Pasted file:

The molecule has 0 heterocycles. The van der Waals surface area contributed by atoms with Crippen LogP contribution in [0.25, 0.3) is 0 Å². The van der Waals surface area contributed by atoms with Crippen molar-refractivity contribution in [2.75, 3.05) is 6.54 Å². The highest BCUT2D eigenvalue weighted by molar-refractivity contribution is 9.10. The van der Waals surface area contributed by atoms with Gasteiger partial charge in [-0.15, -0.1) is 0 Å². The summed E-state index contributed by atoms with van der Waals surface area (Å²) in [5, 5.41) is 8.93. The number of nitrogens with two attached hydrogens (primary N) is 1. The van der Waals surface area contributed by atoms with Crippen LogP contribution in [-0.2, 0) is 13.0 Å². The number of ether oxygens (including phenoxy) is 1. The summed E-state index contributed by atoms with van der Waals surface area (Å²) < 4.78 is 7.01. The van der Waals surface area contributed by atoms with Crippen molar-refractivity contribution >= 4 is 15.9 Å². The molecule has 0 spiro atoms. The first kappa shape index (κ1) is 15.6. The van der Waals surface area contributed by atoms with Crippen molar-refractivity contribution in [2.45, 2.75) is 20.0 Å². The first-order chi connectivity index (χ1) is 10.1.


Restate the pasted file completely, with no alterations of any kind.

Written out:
The molecule has 0 heterocycles. The van der Waals surface area contributed by atoms with Crippen LogP contribution in [0.25, 0.3) is 0 Å². The van der Waals surface area contributed by atoms with Crippen molar-refractivity contribution in [2.75, 3.05) is 6.54 Å². The highest BCUT2D eigenvalue weighted by molar-refractivity contribution is 9.10. The van der Waals surface area contributed by atoms with Gasteiger partial charge in [-0.15, -0.1) is 0 Å². The summed E-state index contributed by atoms with van der Waals surface area (Å²) in [5, 5.41) is 8.93. The number of nitrogens with two attached hydrogens (primary N) is 1. The van der Waals surface area contributed by atoms with Crippen LogP contribution in [-0.2, 0) is 13.0 Å². The number of ether oxygens (including phenoxy) is 1. The summed E-state index contributed by atoms with van der Waals surface area (Å²) < 4.78 is 7.01. The van der Waals surface area contributed by atoms with Crippen molar-refractivity contribution >= 4 is 15.9 Å². The molecule has 0 spiro atoms. The first kappa shape index (κ1) is 15.6. The van der Waals surface area contributed by atoms with Crippen molar-refractivity contribution in [2.45, 2.75) is 20.0 Å². The first-order chi connectivity index (χ1) is 10.1.